They normally have enough mental stability to stick to their plans better than people with obsessive-compulsive disorder, who can't seem to make it past the washing hands step. Obsessive-compulsive disorder is an anxiety disorder where the person afflicted feels they have to repeat pointless tasks to make anxiety go away. Obsessive-compulsive personality disorder is a personality disorder where the person sees nothing wrong with their unrealistic goal for perfection.
This behavior can be found in watered down and comedic forms all over the media but they usually don't portray the full ramifications of what it's like to have obsessive-compulsive personality disorder. Particularly the sadistic joy they take in emotionally abusing those who fail to meet their standards for performance.
Examples from various media
- Roy Walker from Matchstick Men.
- Dolores Umbridge from Harry Potter is a good example of how sadistic and puritanical these people can be.
- Sauron from The Lord of the Rings is described as having "loved order and coordination" which led to his desire to rule Middle-Earth.
- Alan from Two and A Half Men gets like this sometimes until Charlie reminds Alan whose house it is.
- Felix Unger from The Odd Couple.
- Monica Gellar from Friends
- Percy from Superego.
- Mr. Herriman from Foster's Home for Imaginary Friends.
- Rabbit from Winnie the Pooh.
- Twilight Sparkle from My Little Pony Friendship Is Magic. She has a mental breakdown over it in 2x03 episode Lesson Zero. Rarity shows aspects of this disorder as well, but rarely seems negatively affected by it.
Avoidant Personality Disorder
Racked with self doubt, low self esteem, and social anxiety, they're basically a Shrinking Violet turned Up to Eleven, or at least a more severe form of it. They can sometimes be so withdrawn that they look like Schizoids on the outside, the difference being that Avoidants desperately want to be with people but are too afraid to, while true Schizoids couldn't care less.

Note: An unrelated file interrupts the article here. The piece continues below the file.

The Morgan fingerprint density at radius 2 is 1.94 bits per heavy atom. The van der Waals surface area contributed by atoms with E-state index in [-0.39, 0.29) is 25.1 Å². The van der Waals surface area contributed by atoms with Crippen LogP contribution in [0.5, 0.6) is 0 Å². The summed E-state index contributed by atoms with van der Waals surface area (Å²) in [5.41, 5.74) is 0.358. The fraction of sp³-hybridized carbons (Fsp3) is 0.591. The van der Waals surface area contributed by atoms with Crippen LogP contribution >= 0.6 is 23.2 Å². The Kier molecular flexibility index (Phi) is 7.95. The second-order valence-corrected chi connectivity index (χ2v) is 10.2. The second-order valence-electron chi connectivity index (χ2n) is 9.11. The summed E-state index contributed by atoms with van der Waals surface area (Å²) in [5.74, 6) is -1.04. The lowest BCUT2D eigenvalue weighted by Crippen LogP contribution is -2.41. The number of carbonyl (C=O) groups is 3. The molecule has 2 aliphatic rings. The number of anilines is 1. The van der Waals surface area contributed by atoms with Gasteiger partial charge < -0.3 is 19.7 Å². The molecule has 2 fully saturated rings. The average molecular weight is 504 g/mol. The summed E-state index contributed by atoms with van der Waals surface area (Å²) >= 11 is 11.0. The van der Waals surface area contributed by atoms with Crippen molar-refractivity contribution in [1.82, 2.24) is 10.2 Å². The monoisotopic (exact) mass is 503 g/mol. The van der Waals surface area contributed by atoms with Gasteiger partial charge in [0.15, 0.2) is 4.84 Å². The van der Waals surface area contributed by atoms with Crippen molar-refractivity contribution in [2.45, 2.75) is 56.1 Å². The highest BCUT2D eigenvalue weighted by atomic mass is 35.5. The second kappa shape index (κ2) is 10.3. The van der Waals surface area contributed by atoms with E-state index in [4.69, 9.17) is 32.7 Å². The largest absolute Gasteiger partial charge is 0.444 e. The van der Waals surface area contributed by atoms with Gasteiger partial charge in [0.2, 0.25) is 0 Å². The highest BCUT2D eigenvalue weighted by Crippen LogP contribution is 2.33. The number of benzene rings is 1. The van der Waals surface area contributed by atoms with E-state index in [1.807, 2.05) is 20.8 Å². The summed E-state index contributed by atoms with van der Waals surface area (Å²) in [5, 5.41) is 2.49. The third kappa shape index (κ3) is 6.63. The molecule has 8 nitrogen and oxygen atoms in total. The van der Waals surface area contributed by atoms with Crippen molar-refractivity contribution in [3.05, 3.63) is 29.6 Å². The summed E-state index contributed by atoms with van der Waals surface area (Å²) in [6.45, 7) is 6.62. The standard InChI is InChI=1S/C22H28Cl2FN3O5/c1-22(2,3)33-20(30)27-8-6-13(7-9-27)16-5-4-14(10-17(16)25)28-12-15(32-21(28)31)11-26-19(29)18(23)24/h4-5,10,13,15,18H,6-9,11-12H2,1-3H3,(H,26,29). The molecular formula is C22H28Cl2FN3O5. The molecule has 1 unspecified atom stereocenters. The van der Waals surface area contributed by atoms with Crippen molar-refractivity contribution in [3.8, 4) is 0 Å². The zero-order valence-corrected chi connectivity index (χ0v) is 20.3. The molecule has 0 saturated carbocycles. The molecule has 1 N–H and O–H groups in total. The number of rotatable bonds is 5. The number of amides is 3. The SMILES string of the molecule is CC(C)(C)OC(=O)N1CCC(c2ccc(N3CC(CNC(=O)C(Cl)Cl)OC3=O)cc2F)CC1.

Avoidants have been known to employ paranoid and passive-aggressive defenses but there are a sizable majority of avoidants that don't. Narcissists with avoidant traits have a little more insight into their condition than most narcissists but whereas the pure avoidant buckles under social pressure and retreats into a fantasy world the narcissist will get drunk off his fantasies and keep plowing forward.
On the schizophrenic spectrum avoidant personality disorder is seen as a less severe form of the positive symptoms of schizophrenia and the schizoid personality disorder is seen as a less severe form of the negative symptoms of schizophrenia.
See also Hikikomori.
Examples from various media
- Shinji from Neon Genesis Evangelion
- Gendoas well. He puts on a callous Anti-social facade because he felt he didn't deserve Shinji's love, and so drove him away. He also desperately wanted to see Yui again.
- Satou from Welcome to The NHK
- Kei Kusanagi from Please Teacher falls more towards an avoidant style but his fictional illness is an exaggerated form of something avoidants can go through if forced into a social setting and they can't escape to solitude.
- Near from Death Note.
- The shy librarian Shiori Shiomiya from The World God Only Knows.
- Fanny Price from Mansfield Park.
- Mole from Wind In The Willows.
- Cherry from Superego.
- Fluttershy from My Little Pony Friendship Is Magic.
- Hanako Ikezawa from Katawa Shoujo.
Schizoid Personality Disorder
Very hard to distinguish from background scenery yet somehow manages to be very abrasive. Severe cases of this disorder resemble catatonic and autistic states. If they have depersonalization disorder they won't be freaked out by it. This disorder rarely shows up in the media though many characters would meet the criteria if they were less ambitious, weren't secretly shy, or weren't spiced up with the Rule of Cool. Less severe cases are hard to differentiate from the avoidant. The main difference is avoidants are afraid of not being good enough and schizoids simply lack the motivation.
On one end the avoidant and schizoid personality disorders blend into healthy levels of introversion and on the other end they blend into the schizotypal personality disorder. All three personality disorders are part of the schizophrenic spectrum.
There are many questions as to the validity of this disorder. People with this disorder, are perfectly happy being loners, show very little distress, and therefore rarely seek treatment.
See also: Extreme Doormat.
Examples from various media